Thursday, May 28, 2009

Postcard from Key West

by J J Cohen

Every few years my brother and I take trip together. Ireland, for example, in 2006. Last weekend we went to Key West and South Beach together -- both of which are islands, but after that most resemblance to the Emerald Isle ceases. Best parts of the trip: being away from the stacks of annual reports that have been my albatross lately; listening to the sound of waves on sand; drinking margaritas and mojitos, especially at the Rose Bar of the Delano; hanging out and doing nothing; biking; beach reading; swimming; eating well; etc.

But now I am back, and no one seems to have finished those reports for me while I was away.

Still, I did bring you a souvenir. Someone sent me this link via Facebook (and I am sorry that I no longer remember who did so). I believe this device will be very useful to you as you try to get some work done this summer. It is, after all, described as "medieval love" when applied to children -- and it seems to me that this device is fun for all ages: it will assist you in dissertation inscription, tenure monograph composition, book review creation .... Enjoy!


Lucia said...

I don't know ... unless that thing also comes with internet-disabling capabilities, it might not be much help. Or, I suppose, someone could just take my computer away and make me write with an actual pen and paper. It would, however, prevent me from getting up and cleaning instead of working, or from walking to the living room in search of more candy. So maybe I do need one.

And I had no idea this recent trip was with your brother. That's so cool. My brother and I ran around Europe together in '06, and we've been planning another trip (this time just to Italy), but we'll have to wait until I have a real job. After that, though, I'm hoping we can make it a semi-regular event. So you're an inspiration ;-)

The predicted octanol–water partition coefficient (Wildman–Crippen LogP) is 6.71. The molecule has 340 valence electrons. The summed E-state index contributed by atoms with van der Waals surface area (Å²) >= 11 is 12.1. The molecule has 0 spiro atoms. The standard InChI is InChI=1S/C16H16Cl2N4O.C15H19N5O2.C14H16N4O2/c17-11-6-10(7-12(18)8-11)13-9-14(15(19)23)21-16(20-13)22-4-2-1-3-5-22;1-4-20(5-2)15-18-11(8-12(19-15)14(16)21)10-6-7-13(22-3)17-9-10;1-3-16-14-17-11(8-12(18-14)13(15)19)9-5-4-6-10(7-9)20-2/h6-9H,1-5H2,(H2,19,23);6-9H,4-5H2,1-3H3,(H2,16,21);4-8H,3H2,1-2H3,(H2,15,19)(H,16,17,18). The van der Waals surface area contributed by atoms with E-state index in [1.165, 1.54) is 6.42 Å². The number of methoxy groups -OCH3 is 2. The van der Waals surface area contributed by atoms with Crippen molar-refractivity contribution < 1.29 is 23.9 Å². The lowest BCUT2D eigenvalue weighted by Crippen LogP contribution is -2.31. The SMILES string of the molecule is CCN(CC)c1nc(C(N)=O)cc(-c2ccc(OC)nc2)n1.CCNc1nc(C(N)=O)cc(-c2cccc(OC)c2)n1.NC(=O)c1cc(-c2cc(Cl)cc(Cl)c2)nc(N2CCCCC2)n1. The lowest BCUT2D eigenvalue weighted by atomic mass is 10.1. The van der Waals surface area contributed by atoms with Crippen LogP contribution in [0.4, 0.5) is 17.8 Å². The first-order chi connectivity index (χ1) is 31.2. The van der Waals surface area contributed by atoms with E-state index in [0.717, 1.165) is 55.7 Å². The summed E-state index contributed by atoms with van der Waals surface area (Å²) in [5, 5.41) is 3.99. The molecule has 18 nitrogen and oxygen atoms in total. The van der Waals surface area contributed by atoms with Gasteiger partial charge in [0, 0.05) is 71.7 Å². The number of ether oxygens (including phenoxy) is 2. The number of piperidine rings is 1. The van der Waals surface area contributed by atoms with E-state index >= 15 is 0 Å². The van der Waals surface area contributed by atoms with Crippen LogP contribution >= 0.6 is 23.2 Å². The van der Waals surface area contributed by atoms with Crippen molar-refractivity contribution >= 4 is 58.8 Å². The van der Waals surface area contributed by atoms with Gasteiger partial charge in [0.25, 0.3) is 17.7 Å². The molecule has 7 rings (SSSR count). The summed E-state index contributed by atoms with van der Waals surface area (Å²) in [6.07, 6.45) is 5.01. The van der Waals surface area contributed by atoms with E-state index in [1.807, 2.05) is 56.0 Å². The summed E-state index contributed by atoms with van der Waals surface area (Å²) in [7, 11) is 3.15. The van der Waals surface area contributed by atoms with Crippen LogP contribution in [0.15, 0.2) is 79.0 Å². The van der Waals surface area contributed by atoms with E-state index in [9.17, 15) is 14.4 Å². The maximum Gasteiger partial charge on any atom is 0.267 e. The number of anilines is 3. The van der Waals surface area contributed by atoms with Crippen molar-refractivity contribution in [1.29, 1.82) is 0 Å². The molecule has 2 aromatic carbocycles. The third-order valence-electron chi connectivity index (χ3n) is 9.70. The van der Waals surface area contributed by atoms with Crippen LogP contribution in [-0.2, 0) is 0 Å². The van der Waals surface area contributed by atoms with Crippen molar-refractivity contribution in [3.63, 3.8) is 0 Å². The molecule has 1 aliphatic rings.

Anonymous said...

The trip was a lot of fun -- from the biking and parasailing to the mojitos and margaritas. Plus no sunburn! I guess that SPF 1000 you used paid off ... Too bad it gives you no real fodder for this blog. Wait! Parallels between Jimmy Buffet lyrics and tales from Arthurian legend. Discuss. :)

- Your bro.

Karl Steel said...

Parallels between Jimmy Buffet lyrics and tales from Arthurian legend

I think we could see Raoul de Houdenc "Songe d'Enfer" as the terrifying flipside to "Cheeseburger in Paradise"

From this edition:
"Of course the most original and most extended inversion, the one for which the poem is today best known, and which was imitated in the Middle Ages [see Huon, l 412 and ll. 415-16, and an anonymous Salut d'Enfer, 'Belzebus fist appareillier / .J. userier cuit en .j. pot; / Aprés faus monnoiers en rost, / Et .j. cras moine a la soucie," qtd 17 n61, from Jubinal, Jongleurs et trouvères, Paris, 1835, pp. 43-44, ll. 20-24, and several more], is the grotesque exaggeration of the boiling, roasting, and spitting tortures of traditional Hell visions into the rollicking feast of the devils. The sinners are cooked in an endless array of dishes, pulverized, marinated, skewered, stuffed, larded, fried in butter and sauced with the traditional sauces of medieval cookery -- green sauce, hot sauce, Parisian sauce, Poitevin sauce, and more often than not, garlic sauce. Raoul de Houdenc's Hell reeks not of sulphur [sic] and decay, but of garlic" (17).

Let us compare this:
But at night i'd had these wonderful dreams
Some kind of sensuous treat
Not zuchinni, fettucini or bulghar wheat
But a big warm bun and a huge hunk of meat

to this, from the summary from the edition above [for some reason, I didn't transcribe the actual poem...]:

(448-486) The First Courses. The first dish is brought, champions in garlic sauce [these are duelists for hire in judicial combat, 122]. The second dish is usurers well-fattened on the goods of others; fat as they are, they are still larded by the cooks -- at least two fingers' thickness of fat on all sides. However, those of the hellish order (couvent) do not consider this dish a dainty, since it is their customary meal and always in season. Another dish appears: heaps of murderous thieves marinated in garlic, each one still red with the blood of his victims. Yet another dish is carried in, good and fresh, whores in green sauce with hind quarters like she-asses; most like this dish, especially its smell, and they lick their fingers. Raoul can still smell the stench.